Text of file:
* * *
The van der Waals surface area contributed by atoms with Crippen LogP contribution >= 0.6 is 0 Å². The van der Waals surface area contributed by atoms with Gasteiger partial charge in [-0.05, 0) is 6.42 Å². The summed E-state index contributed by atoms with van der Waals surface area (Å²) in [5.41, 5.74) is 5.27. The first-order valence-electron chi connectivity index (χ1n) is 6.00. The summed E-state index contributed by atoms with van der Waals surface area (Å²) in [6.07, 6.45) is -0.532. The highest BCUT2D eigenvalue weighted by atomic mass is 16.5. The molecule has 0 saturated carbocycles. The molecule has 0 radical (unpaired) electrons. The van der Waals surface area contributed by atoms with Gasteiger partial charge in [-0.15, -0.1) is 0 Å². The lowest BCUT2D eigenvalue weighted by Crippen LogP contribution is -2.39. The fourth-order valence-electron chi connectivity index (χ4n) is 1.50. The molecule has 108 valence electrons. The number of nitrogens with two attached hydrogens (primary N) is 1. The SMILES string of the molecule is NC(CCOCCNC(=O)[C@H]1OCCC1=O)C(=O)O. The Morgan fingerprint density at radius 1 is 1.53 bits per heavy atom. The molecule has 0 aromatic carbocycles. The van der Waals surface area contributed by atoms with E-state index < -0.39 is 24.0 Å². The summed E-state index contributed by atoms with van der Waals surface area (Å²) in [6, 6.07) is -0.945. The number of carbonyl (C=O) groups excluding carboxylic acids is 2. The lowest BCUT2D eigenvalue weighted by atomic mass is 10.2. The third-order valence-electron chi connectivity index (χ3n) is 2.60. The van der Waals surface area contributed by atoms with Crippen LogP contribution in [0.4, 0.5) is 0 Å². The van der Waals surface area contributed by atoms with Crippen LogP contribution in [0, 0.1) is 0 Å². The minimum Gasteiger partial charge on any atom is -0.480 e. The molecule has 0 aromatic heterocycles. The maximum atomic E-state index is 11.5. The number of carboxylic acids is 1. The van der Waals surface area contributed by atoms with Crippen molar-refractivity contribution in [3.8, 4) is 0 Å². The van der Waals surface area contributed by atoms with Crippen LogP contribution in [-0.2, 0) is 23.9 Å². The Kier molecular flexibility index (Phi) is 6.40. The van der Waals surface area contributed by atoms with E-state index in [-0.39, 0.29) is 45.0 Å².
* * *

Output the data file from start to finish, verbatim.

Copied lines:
The van der Waals surface area contributed by atoms with Crippen LogP contribution >= 0.6 is 0 Å². The van der Waals surface area contributed by atoms with Gasteiger partial charge in [-0.05, 0) is 6.42 Å². The summed E-state index contributed by atoms with van der Waals surface area (Å²) in [5.41, 5.74) is 5.27. The first-order valence-electron chi connectivity index (χ1n) is 6.00. The summed E-state index contributed by atoms with van der Waals surface area (Å²) in [6.07, 6.45) is -0.532. The highest BCUT2D eigenvalue weighted by atomic mass is 16.5. The molecule has 0 saturated carbocycles. The molecule has 0 radical (unpaired) electrons. The van der Waals surface area contributed by atoms with Gasteiger partial charge in [-0.15, -0.1) is 0 Å². The lowest BCUT2D eigenvalue weighted by Crippen LogP contribution is -2.39. The fourth-order valence-electron chi connectivity index (χ4n) is 1.50. The molecule has 108 valence electrons. The number of nitrogens with two attached hydrogens (primary N) is 1. The SMILES string of the molecule is NC(CCOCCNC(=O)[C@H]1OCCC1=O)C(=O)O. The Morgan fingerprint density at radius 1 is 1.53 bits per heavy atom. The molecule has 0 aromatic carbocycles. The van der Waals surface area contributed by atoms with E-state index < -0.39 is 24.0 Å². The summed E-state index contributed by atoms with van der Waals surface area (Å²) in [6, 6.07) is -0.945. The number of carbonyl (C=O) groups excluding carboxylic acids is 2. The lowest BCUT2D eigenvalue weighted by atomic mass is 10.2. The third-order valence-electron chi connectivity index (χ3n) is 2.60. The van der Waals surface area contributed by atoms with Crippen LogP contribution in [0.4, 0.5) is 0 Å². The van der Waals surface area contributed by atoms with Crippen LogP contribution in [0, 0.1) is 0 Å². The minimum Gasteiger partial charge on any atom is -0.480 e. The molecule has 0 aromatic heterocycles. The maximum atomic E-state index is 11.5. The number of carboxylic acids is 1. The van der Waals surface area contributed by atoms with Crippen molar-refractivity contribution in [3.8, 4) is 0 Å². The van der Waals surface area contributed by atoms with Crippen LogP contribution in [-0.2, 0) is 23.9 Å². The Kier molecular flexibility index (Phi) is 6.40. The van der Waals surface area contributed by atoms with E-state index in [-0.39, 0.29) is 45.0 Å².